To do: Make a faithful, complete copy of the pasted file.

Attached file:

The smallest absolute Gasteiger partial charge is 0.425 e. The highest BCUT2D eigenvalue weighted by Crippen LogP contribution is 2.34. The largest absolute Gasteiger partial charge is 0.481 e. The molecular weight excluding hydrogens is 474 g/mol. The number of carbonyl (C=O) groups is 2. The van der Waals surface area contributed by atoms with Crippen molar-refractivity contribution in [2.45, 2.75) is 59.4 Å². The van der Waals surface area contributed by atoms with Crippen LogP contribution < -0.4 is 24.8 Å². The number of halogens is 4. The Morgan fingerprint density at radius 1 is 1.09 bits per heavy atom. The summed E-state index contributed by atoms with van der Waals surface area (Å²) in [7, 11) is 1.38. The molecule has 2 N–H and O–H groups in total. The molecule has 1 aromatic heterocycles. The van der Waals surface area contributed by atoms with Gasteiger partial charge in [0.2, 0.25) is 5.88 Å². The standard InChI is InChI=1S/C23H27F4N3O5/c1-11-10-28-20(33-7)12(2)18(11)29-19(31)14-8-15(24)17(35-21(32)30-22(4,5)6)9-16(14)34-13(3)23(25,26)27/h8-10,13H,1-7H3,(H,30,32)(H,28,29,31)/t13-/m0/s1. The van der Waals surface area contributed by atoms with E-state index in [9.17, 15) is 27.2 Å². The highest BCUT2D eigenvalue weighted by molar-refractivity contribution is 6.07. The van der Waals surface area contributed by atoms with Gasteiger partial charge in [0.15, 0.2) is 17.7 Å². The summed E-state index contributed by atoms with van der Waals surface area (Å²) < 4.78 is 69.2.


The smallest absolute Gasteiger partial charge is 0.425 e. The highest BCUT2D eigenvalue weighted by Crippen LogP contribution is 2.34. The largest absolute Gasteiger partial charge is 0.481 e. The molecular weight excluding hydrogens is 474 g/mol. The number of carbonyl (C=O) groups is 2. The van der Waals surface area contributed by atoms with Crippen molar-refractivity contribution in [2.45, 2.75) is 59.4 Å². The van der Waals surface area contributed by atoms with Crippen LogP contribution < -0.4 is 24.8 Å². The number of halogens is 4. The Morgan fingerprint density at radius 1 is 1.09 bits per heavy atom. The summed E-state index contributed by atoms with van der Waals surface area (Å²) in [7, 11) is 1.38. The molecule has 2 N–H and O–H groups in total. The molecule has 1 aromatic heterocycles. The van der Waals surface area contributed by atoms with Gasteiger partial charge in [0.2, 0.25) is 5.88 Å². The standard InChI is InChI=1S/C23H27F4N3O5/c1-11-10-28-20(33-7)12(2)18(11)29-19(31)14-8-15(24)17(35-21(32)30-22(4,5)6)9-16(14)34-13(3)23(25,26)27/h8-10,13H,1-7H3,(H,30,32)(H,28,29,31)/t13-/m0/s1. The van der Waals surface area contributed by atoms with E-state index in [9.17, 15) is 27.2 Å². The highest BCUT2D eigenvalue weighted by molar-refractivity contribution is 6.07. The van der Waals surface area contributed by atoms with Gasteiger partial charge in [0.15, 0.2) is 17.7 Å². The summed E-state index contributed by atoms with van der Waals surface area (Å²) < 4.78 is 69.2.